• Russia Uses Army of ‘Trolls’ to Sway Sentiment Online. “When Facebook posts and tweets blamed Ukrainian rebels for downing a Malaysian jet there last year, U.S. spies studied social media trend lines to gauge public opinion of the Kiev-Moscow conflict. The number of Facebook ‘likes’; statistics on retweets and ‘favorited’ tweets; and other social media analytics told one story.” (Source: National Journal)
  • Security Flaw Affecting More than 100 Car Models Exposed by Scientists. “The research team discovered car manufacturers including Audi, Citroën, Fiat, Honda and Volvo, as well as Volkswagen, had models that were vulnerable to “keyless theft” because a device designed to prevent the vehicles from being stolen could be disabled easily.” (Source: The Guardian)
  • Mozilla is Experimenting with Improved Private Browsing. “The new Private Browsing option, introduced in the Developer Edition of Firefox for Windows, OS X and Linux, as well as Firefox Aurora for Android, will allow users to pick and choose which security and privacy controls to turn on an off. Website elements that could be used to record user behavior across sites will also actively be blocked, but users can unblock them if they want / need to.” (Source: Help Net Security)
  • Cyberattack Campaign Targets India, SEA Nations. “Likely to originate from China, the hacker group embeds a “Watermain” script into Microsoft Word documents to create backdoors into infected machines, reveals security vendor FireEye.” (Source: ZDNet)
  • Payment Card Info of 93,000 Web.com Customers Stolen. “The name, address, and credit card information of approximately 93,000 customers of Web.com, a popular US-based provider of Internet services to small businesses, has been compromised due to a breach of one of the company’s computer systems.” (Source: Help Net Security)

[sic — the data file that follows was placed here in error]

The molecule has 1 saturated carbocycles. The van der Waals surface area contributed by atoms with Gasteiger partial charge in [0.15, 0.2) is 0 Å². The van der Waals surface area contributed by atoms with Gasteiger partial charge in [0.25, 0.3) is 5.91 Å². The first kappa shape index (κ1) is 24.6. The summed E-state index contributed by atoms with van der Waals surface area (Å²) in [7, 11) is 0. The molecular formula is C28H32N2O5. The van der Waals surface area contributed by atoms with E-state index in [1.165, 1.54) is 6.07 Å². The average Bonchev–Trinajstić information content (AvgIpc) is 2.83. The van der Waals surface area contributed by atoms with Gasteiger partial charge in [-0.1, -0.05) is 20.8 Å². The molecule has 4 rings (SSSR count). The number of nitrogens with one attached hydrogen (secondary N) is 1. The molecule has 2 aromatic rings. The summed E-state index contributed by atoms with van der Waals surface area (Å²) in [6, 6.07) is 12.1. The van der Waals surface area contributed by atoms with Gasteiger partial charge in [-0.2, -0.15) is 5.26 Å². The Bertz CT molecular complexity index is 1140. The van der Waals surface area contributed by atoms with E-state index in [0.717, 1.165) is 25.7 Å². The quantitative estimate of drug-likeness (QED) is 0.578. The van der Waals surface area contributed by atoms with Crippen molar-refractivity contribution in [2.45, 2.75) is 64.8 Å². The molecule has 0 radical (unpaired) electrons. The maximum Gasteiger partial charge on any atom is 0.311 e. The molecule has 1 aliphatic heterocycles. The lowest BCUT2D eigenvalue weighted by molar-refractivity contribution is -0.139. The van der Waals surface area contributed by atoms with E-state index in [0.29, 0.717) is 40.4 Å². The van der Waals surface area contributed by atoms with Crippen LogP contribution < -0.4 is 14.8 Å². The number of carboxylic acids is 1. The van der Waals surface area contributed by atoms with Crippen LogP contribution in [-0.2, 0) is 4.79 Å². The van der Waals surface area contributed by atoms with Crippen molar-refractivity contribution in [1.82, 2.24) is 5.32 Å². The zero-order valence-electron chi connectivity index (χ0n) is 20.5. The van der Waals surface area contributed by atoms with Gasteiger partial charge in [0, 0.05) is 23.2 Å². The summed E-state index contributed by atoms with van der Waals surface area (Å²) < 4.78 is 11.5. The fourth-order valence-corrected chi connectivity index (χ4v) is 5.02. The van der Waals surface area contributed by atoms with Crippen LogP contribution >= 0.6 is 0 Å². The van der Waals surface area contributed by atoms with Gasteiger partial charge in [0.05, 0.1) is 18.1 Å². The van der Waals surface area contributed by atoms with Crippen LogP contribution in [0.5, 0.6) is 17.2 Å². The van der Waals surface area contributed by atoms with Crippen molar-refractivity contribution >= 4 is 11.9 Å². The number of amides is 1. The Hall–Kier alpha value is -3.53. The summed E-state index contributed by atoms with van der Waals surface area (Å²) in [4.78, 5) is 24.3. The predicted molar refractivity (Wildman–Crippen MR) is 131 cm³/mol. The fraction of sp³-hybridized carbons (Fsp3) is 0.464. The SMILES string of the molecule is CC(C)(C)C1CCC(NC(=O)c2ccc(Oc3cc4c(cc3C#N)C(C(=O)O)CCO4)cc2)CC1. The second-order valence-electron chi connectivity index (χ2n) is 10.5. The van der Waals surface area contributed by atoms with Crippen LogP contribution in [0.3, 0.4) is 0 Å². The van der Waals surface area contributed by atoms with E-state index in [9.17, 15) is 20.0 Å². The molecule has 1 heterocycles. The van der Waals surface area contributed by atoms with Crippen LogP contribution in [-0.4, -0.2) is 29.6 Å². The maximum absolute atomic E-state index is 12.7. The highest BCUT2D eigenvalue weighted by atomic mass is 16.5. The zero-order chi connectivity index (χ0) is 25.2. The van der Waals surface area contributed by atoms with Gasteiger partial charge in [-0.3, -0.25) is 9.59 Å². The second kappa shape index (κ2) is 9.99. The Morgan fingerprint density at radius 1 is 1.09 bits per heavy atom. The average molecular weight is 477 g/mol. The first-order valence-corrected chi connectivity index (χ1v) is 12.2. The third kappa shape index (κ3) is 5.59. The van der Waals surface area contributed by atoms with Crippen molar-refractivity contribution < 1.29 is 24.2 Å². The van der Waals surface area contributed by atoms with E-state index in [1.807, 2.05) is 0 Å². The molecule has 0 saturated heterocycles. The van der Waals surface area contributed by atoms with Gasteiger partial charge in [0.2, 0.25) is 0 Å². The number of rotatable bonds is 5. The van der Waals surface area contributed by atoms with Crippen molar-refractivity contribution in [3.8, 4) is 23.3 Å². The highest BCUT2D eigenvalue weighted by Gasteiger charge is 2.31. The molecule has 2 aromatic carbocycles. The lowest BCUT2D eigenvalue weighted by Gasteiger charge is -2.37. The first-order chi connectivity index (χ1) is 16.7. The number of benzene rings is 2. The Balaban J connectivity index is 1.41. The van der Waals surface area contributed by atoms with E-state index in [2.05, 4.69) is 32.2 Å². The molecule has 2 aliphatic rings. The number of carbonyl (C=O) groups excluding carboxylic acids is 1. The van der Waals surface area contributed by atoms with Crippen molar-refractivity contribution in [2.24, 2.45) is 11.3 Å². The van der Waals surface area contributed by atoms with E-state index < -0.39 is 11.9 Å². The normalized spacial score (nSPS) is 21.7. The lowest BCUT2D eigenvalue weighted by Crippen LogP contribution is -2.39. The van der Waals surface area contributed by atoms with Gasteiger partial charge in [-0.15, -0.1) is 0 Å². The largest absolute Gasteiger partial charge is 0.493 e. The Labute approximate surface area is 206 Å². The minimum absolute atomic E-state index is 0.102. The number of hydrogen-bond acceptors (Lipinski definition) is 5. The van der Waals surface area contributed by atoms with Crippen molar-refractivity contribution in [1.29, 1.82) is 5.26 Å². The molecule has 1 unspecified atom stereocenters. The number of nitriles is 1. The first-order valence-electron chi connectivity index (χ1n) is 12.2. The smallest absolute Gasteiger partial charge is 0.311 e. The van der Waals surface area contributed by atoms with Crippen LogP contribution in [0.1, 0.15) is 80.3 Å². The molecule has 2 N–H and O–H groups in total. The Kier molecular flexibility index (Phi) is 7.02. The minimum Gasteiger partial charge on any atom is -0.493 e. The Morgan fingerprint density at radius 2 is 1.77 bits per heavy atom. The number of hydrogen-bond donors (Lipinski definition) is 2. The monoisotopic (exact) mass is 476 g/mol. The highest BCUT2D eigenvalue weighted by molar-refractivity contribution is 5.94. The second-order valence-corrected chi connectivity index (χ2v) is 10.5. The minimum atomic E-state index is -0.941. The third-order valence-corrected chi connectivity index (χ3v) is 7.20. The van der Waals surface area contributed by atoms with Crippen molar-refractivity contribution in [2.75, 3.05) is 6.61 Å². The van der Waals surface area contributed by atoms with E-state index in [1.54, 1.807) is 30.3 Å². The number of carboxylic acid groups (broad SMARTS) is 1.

• Google’s New OnHub Router Offers Automatic Security Updates. “Security experts have broadly welcomed Google’s newly unveiled home and SOHO Wi-Fi router, claiming its automatic update functionality should help fortify the device against attack. The OnHub has yet to be released but promises something dramatically different to the usual home router box: power and usability.” (Source: InfoSecurity)
  • Spotify Now Officially Even Worse Than the NSA. “New terms and conditions popping up on Spotify users screens give the music-streaming company sweeping new rights. The ‘What we collect’ section of the new terms seems scary enough…” (Source: The Register)
  • Data Kidnapping the Latest Cyber Threat. “A new mode of hacking will see cybercriminals use context to get them money faster than stolen credit card data can.” (Source: TechCentral)
  • Street Gangs, Tax Fraud and ‘Drop Hoes’. “Authorities across the United States this week arrested dozens of gang members who stand accused of making millions of dollars stealing consumer identities in order to file fraudulent tax refund requests with the Internal Revenue Service (IRS). The arrests highlight the dramatic shift in gang activity in recent years from high-risk drug dealing to identity fraud — a far less risky yet equally lucrative crime.” (Source: Krebs on Security)

Safe surfing, everyone!

The Malwarebytes Labs Team